There are several reasons for this. Perhaps the most important is that many of the tools or approaches described here are still in the early stages of development. They are partly developing definitions, theories and new approaches, and partly testing them as prototypes. Teachers are still needed, to provide input, to validate and to test the prototypes. We don’t know if some of the approaches set out in these papers will eventually be feasible or will work when scaled up. Even if the tools do turn out to be effective and scalable, the authors often see these tools as requiring additional intervention or control by teachers, and this is likely to hold for a long time.
Another reason is the still very strong limitations of computing in dealing with semantics, meaning, context and complexity. Despite huge advances in computing power, developing ontologies or protocols that apply to the extraordinarily wide range of contexts and variables in which most learning occurs is extremely challenging. One way this is done is to break the challenge into sub-sets, with the rest left to the training, experience and intuition of ‘live’ teachers. Reading these papers, it seems that the sub-sets being dealt with, while helpful, are still somewhat on the fringes of the challenges faced in most learning contexts. However, they are a start, and several (for instance recommendation systems for identifying papers most helpful for a particular learning task) seem extremely promising.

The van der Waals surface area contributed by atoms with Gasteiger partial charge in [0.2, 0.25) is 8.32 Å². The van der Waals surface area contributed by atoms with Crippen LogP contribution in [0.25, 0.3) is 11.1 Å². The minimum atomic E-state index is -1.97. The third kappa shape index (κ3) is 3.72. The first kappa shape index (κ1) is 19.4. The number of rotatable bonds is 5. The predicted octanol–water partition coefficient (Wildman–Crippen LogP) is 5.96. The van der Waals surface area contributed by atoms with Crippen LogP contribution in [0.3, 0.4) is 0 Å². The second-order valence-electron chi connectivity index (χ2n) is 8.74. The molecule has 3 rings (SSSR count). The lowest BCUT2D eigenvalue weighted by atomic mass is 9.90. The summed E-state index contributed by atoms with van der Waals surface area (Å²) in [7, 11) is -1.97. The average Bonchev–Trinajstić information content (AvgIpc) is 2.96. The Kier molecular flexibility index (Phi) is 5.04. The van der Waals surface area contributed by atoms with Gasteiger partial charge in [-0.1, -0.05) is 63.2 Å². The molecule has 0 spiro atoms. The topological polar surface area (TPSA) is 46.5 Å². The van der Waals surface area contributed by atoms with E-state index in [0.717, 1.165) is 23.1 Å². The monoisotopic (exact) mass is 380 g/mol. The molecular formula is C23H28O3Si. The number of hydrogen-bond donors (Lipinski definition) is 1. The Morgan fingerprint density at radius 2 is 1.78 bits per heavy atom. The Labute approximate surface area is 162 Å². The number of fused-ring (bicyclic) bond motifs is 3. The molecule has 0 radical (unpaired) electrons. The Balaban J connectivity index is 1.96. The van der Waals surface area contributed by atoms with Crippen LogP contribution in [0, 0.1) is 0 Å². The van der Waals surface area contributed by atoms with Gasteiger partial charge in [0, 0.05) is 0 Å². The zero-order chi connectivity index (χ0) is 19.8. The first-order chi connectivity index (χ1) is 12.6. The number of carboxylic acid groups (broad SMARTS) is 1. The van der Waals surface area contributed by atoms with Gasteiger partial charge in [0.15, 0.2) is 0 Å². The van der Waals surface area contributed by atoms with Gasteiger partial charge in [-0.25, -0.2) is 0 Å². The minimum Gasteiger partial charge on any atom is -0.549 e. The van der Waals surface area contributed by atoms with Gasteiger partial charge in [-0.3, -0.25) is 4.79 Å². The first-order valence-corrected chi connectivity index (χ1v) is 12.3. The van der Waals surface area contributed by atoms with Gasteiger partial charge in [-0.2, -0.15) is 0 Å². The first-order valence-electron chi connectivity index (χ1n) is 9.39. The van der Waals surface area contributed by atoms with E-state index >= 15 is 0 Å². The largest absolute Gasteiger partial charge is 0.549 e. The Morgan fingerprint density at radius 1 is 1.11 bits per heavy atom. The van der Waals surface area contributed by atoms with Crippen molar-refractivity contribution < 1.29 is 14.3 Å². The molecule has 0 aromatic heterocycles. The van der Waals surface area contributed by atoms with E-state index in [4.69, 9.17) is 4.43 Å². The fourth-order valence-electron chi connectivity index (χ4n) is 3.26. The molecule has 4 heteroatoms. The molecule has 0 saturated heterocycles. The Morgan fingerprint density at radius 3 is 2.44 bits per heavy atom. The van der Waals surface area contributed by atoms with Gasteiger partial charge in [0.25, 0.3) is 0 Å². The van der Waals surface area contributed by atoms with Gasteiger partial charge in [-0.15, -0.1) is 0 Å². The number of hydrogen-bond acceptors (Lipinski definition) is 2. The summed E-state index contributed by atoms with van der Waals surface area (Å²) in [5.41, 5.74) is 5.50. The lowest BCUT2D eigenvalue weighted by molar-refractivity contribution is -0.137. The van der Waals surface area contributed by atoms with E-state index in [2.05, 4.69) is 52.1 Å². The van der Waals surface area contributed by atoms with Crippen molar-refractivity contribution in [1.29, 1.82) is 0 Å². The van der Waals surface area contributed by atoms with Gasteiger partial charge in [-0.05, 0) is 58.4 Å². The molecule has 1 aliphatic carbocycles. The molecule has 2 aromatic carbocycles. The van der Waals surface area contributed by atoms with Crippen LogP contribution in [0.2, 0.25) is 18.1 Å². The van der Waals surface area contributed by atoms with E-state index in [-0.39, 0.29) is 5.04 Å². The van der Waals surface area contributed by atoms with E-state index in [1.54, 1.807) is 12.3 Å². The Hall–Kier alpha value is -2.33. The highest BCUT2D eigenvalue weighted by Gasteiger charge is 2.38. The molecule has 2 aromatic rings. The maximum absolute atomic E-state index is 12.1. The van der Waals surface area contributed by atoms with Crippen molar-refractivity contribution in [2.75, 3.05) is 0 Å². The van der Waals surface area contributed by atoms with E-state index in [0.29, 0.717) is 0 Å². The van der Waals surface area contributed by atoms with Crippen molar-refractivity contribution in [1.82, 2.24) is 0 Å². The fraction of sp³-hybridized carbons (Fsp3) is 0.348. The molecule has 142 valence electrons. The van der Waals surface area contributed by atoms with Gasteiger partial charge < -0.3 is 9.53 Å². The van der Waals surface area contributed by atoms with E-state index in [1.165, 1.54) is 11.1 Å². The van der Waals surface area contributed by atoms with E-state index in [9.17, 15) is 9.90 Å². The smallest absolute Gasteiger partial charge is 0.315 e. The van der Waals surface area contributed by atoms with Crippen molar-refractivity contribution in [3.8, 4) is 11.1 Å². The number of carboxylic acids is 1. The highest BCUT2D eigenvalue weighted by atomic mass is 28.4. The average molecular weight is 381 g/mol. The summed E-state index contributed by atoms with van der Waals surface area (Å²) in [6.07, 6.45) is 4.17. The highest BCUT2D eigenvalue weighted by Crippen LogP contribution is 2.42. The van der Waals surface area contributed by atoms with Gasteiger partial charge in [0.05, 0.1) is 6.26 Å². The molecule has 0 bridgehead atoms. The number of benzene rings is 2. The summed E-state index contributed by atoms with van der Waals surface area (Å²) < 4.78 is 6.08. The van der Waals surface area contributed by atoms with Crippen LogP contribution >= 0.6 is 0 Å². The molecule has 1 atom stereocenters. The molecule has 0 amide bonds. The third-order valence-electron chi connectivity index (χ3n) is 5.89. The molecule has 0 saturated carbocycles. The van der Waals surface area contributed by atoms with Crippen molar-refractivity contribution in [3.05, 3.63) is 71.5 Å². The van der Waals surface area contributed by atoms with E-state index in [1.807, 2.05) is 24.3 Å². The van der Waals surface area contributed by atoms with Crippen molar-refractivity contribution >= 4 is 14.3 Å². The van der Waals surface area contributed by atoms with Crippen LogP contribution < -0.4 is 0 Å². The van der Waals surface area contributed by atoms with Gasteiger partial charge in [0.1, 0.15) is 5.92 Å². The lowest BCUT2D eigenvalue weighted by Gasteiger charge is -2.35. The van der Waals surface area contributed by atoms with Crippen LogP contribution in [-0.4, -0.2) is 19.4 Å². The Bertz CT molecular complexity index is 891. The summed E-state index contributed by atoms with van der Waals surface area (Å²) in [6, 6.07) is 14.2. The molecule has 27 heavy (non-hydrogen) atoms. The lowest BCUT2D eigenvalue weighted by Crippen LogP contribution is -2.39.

The third reason why this remains such a challenge (although one that is the easiest to deal with) is the very narrow view of learning often held by the computer scientists who work in this field, who tend to focus (not surprisingly) on teaching as information transmission and retrieval, rather than on teaching as cognitive, personal and social development. One reason of course is that it is easier to develop ontologies for the former and extremely difficult for the latter. Too narrow a view of learning is an easier challenge to overcome because it should not be difficult to ensure that computer scientists and educators work together as equals in approaching the challenge of teaching and learning. While most of the papers in this edition did seem to embrace this broader approach to learning, some did not.